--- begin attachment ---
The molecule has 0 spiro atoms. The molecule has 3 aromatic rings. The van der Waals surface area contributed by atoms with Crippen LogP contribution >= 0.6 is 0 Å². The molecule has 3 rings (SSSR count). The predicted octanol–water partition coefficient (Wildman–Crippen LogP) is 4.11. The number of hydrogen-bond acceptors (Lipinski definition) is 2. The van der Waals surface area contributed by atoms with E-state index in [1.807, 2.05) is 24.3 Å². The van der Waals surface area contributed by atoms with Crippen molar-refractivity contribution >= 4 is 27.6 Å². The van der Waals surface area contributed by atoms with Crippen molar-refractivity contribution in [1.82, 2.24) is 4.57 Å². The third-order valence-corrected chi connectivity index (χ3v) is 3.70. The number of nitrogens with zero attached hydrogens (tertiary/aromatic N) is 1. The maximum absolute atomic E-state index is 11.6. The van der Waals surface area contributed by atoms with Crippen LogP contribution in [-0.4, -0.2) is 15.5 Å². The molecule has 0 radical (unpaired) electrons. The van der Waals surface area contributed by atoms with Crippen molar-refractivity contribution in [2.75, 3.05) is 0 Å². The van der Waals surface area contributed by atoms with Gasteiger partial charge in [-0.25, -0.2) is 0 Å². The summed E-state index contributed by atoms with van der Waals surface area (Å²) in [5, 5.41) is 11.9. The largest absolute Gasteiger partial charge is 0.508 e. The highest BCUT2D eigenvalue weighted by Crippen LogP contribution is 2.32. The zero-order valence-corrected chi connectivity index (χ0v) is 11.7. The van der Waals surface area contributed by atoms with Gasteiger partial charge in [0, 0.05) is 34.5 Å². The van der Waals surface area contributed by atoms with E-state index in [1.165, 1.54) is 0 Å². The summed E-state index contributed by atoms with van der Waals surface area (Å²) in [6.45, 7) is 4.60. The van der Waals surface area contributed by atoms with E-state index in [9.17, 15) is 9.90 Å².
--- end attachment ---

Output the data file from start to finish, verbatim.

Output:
The molecule has 0 spiro atoms. The molecule has 3 aromatic rings. The van der Waals surface area contributed by atoms with Crippen LogP contribution >= 0.6 is 0 Å². The molecule has 3 rings (SSSR count). The predicted octanol–water partition coefficient (Wildman–Crippen LogP) is 4.11. The number of hydrogen-bond acceptors (Lipinski definition) is 2. The van der Waals surface area contributed by atoms with E-state index in [1.807, 2.05) is 24.3 Å². The van der Waals surface area contributed by atoms with Crippen molar-refractivity contribution >= 4 is 27.6 Å². The van der Waals surface area contributed by atoms with Crippen molar-refractivity contribution in [1.82, 2.24) is 4.57 Å². The third-order valence-corrected chi connectivity index (χ3v) is 3.70. The number of nitrogens with zero attached hydrogens (tertiary/aromatic N) is 1. The maximum absolute atomic E-state index is 11.6. The van der Waals surface area contributed by atoms with Crippen LogP contribution in [-0.4, -0.2) is 15.5 Å². The molecule has 0 radical (unpaired) electrons. The van der Waals surface area contributed by atoms with Crippen molar-refractivity contribution in [2.75, 3.05) is 0 Å². The van der Waals surface area contributed by atoms with Gasteiger partial charge in [-0.25, -0.2) is 0 Å². The summed E-state index contributed by atoms with van der Waals surface area (Å²) in [5, 5.41) is 11.9. The largest absolute Gasteiger partial charge is 0.508 e. The highest BCUT2D eigenvalue weighted by Crippen LogP contribution is 2.32. The zero-order valence-corrected chi connectivity index (χ0v) is 11.7. The van der Waals surface area contributed by atoms with Gasteiger partial charge in [0, 0.05) is 34.5 Å². The van der Waals surface area contributed by atoms with E-state index in [1.165, 1.54) is 0 Å². The summed E-state index contributed by atoms with van der Waals surface area (Å²) in [6.45, 7) is 4.60. The van der Waals surface area contributed by atoms with E-state index in [9.17, 15) is 9.90 Å².